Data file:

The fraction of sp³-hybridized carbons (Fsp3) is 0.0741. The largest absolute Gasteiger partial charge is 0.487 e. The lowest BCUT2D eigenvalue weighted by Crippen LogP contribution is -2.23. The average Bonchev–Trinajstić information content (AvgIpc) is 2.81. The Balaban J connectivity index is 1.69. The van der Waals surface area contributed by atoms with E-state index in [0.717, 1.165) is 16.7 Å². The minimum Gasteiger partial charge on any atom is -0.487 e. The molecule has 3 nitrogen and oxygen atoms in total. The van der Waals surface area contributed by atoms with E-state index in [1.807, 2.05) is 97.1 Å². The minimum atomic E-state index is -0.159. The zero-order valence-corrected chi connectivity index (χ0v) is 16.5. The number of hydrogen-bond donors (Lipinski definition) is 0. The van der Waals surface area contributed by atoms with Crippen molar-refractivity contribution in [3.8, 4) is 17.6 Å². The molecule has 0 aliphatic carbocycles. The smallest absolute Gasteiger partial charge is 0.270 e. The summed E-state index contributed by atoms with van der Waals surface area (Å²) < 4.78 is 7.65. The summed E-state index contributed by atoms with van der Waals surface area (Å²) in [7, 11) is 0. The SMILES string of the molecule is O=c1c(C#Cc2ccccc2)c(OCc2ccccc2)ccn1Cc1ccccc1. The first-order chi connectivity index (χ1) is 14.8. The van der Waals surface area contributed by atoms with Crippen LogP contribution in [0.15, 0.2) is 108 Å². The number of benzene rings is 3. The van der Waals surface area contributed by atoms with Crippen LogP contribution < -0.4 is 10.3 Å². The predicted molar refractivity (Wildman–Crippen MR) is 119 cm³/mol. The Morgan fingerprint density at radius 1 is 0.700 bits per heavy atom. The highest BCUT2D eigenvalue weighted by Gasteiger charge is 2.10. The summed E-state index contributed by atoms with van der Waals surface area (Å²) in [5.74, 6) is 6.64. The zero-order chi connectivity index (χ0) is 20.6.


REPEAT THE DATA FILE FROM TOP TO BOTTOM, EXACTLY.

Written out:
The fraction of sp³-hybridized carbons (Fsp3) is 0.0741. The largest absolute Gasteiger partial charge is 0.487 e. The lowest BCUT2D eigenvalue weighted by Crippen LogP contribution is -2.23. The average Bonchev–Trinajstić information content (AvgIpc) is 2.81. The Balaban J connectivity index is 1.69. The van der Waals surface area contributed by atoms with E-state index in [0.717, 1.165) is 16.7 Å². The minimum Gasteiger partial charge on any atom is -0.487 e. The molecule has 3 nitrogen and oxygen atoms in total. The van der Waals surface area contributed by atoms with E-state index in [1.807, 2.05) is 97.1 Å². The minimum atomic E-state index is -0.159. The zero-order valence-corrected chi connectivity index (χ0v) is 16.5. The number of hydrogen-bond donors (Lipinski definition) is 0. The van der Waals surface area contributed by atoms with Crippen molar-refractivity contribution in [3.8, 4) is 17.6 Å². The molecule has 0 aliphatic carbocycles. The smallest absolute Gasteiger partial charge is 0.270 e. The summed E-state index contributed by atoms with van der Waals surface area (Å²) < 4.78 is 7.65. The summed E-state index contributed by atoms with van der Waals surface area (Å²) in [7, 11) is 0. The SMILES string of the molecule is O=c1c(C#Cc2ccccc2)c(OCc2ccccc2)ccn1Cc1ccccc1. The first-order chi connectivity index (χ1) is 14.8. The van der Waals surface area contributed by atoms with Crippen LogP contribution in [0.15, 0.2) is 108 Å². The number of benzene rings is 3. The van der Waals surface area contributed by atoms with Crippen LogP contribution < -0.4 is 10.3 Å². The predicted molar refractivity (Wildman–Crippen MR) is 119 cm³/mol. The Morgan fingerprint density at radius 1 is 0.700 bits per heavy atom. The highest BCUT2D eigenvalue weighted by Gasteiger charge is 2.10. The summed E-state index contributed by atoms with van der Waals surface area (Å²) in [5.74, 6) is 6.64. The zero-order chi connectivity index (χ0) is 20.6.